As Colesberry's star ascended in the film world, friends from the old days were amazed at his progress. Jill Porter remembers going to the movies one night in Philadelphia and seeing Colesberry listed as associate producer: "I couldn't believe it. How many Robert F. Colesberrys could there be?" She got in touch and during the filming of "Falling In Love" with Meryl Streep and Robert DeNiro, Colesberry invited her and another high school friend to visit the set in New York. She did so and found that the truant and corner punk she had known was poised, gracious and meticulously dressed. But at one point, Colesberry delighted his old friends by slipping a toothpick in his mouth, hiking up his pants and performing what they knew to be a flawless Germantown Strut, a Philadelphia "soul walk," circa 1963.
By the late 1980s, Colesberry, who resided in both Manhattan and Amagansett, N.Y., had become a veteran, hands-on film producer, obsessed with every detail of the projects on which he labored. He reveled in stories that were rooted in reality, and he was passionate about authenticity.
Working with Colesberry on "Mississippi Burning," Mr. Parker recalled his producer making him drive the Mississippi back roads, using historical maps and photographs to find the actual location where in 1963, local police and Ku Klux Klansmen had detained three civil rights workers, whose ensuing murders were the central tragedy of the film. "He was insistent that we be as authentic as we could," said Mr. Parker, who would go on to make two other films with Colesberry. "He was involved in every aspect and he gave his all. As a director, he was always there by your side."
Colesberry was "what you might call a practical romantic, which in my estimation is the definition of the true film producer," said director Bill Forsyth, who worked with him on several projects. At home on both a large-budget studio project and on smaller, less commercial films, Colesberry had a need, Mr. Forsyth remembered, "to believe utterly in what he was doing. But when that belief was intact, his dedication and loyalty were givens, always there."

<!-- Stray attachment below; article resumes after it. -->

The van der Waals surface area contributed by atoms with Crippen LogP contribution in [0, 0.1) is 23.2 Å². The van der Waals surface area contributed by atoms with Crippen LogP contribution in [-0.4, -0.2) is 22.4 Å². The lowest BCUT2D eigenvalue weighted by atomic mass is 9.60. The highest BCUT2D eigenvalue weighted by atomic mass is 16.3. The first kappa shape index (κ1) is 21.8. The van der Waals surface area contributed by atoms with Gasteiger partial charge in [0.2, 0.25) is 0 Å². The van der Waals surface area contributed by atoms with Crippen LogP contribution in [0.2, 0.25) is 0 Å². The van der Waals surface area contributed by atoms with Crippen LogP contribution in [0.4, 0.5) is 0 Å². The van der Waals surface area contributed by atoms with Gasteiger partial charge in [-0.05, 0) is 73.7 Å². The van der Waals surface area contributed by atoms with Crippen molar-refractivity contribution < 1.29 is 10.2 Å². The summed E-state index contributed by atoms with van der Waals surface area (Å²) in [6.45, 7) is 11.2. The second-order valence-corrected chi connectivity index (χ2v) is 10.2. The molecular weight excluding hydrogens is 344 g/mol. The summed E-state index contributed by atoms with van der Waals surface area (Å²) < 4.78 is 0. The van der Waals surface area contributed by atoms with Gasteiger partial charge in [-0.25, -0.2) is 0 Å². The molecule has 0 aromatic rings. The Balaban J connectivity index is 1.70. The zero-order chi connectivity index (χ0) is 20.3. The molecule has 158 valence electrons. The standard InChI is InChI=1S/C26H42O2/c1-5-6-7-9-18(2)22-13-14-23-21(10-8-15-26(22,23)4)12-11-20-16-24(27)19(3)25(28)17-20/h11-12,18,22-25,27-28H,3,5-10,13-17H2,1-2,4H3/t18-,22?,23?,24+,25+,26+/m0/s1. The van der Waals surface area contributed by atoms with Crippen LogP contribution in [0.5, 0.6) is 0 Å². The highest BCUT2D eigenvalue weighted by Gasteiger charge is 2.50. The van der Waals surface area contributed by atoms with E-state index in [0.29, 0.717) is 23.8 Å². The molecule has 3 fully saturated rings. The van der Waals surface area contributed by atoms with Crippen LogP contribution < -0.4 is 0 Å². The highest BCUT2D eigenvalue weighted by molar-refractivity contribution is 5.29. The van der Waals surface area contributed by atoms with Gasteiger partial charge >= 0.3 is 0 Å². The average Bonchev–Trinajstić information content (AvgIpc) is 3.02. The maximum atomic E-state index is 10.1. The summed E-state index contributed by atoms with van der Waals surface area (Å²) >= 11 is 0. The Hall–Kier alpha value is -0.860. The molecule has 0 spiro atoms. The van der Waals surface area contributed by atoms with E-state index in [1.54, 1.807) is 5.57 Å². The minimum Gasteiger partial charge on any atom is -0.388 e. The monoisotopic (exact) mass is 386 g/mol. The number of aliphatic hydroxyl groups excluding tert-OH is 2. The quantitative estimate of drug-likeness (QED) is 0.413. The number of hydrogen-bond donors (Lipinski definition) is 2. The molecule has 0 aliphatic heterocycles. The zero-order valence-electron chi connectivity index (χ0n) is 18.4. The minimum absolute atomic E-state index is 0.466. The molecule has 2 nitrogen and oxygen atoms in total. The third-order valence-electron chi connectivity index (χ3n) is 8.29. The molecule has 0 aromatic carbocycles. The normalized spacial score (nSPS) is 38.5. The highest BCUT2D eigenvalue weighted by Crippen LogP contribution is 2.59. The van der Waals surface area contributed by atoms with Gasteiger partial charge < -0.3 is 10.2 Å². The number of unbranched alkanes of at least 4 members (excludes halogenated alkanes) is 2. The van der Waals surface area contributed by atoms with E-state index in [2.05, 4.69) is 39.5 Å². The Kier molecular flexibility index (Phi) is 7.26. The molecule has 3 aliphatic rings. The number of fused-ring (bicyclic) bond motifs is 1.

His pre-production rituals were famous among those who worked with him. He filled reams of yellow legal pads, writing down every thought, phone call, small detail. He would create shot lists and storyboards for every scene days before shooting. And arriving on any new set, Colesberry would always find the high ground at any film set, to get the lay of the land and see where to hide the film trucks.
On a beach in Africa, Mr. Forsyth remembered his producer typically wandering off on his own, climbing a rocky, bush-strewn outcrop, the highest in sight. A local guide spotted Colesberry at the top, reading the landscape. "Does your friend know he's just climbed Lion Hill?" the guide asked. "Do the lions know they're on Bob's hill?" replied Mr. Forsyth.
Colesberry first began his association with HBO in 1999 when he was brought in to help produce a six-hour miniseries based on The Corner, a non-fiction book about a drug-ridden neighborhood in West Baltimore. In addition to best miniseries, The Corner won Emmy awards for writing and directing. "If I ever have a directing career, it's because of Bob Colesberry," said Charles "Roc" Dutton, the noted stage and film actor who directed the The Corner.
Continuing with HBO, Colesberry, a devoted Yankee fan, worked with director Billy Crystal on "61*," the popular HBO film about the relationship between Yankee stars Roger Maris and Mickey Mantle during the 1961 season's home-run race. He then returned to Baltimore for HBO in 2001 to help create The Wire, which was recently named by the American Film Institute as one of the premiere shows on television.
A subtle actor as well, Colesberry had often appeared in cameos in his films — a gangster in "Billy Bathgate," a truck driver in "Come See The Paradise." And on The Wire, of course, he established himself in a recurring role, the hapless Baltimore homicide detective Ray Cole.
"He was good at so many things," remembered Alan Parker. "But I remember telling him that ultimately, he would have a decision to make because he had the eye and talent to be a director." Ultimately, at the urging of his fellow producers, Colesberry took the plunge, directing the last episode of the second season of The Wire. He was slated to direct the opening episode of the coming season as well.
In May of this year, he posthumously received a second Peabody Award for his work on the show.
"He had spent a lifetime in film learning every aspect of his craft, in every way preparing himself to direct," recalled David Simon. "When he finally did so, it all came to him naturally and beautifully. He understood everything about the process of telling a story visually, and he was utterly committed to that process."
Colesberry is survived by his wife of twelve years, Karen L. Thorson, also a producer on The Wire; two sisters, Jean Brown, and Christine Strittmatter; as well as eight nieces and three nephews.
Contributions to the Robert F. Colesberry Scholarship Fund — which will support young filmmakers through annual awards — can be made to the Tisch School for the Arts, in care of New York University, 721 Broadway, 12th Floor, New York, N.Y. 10003.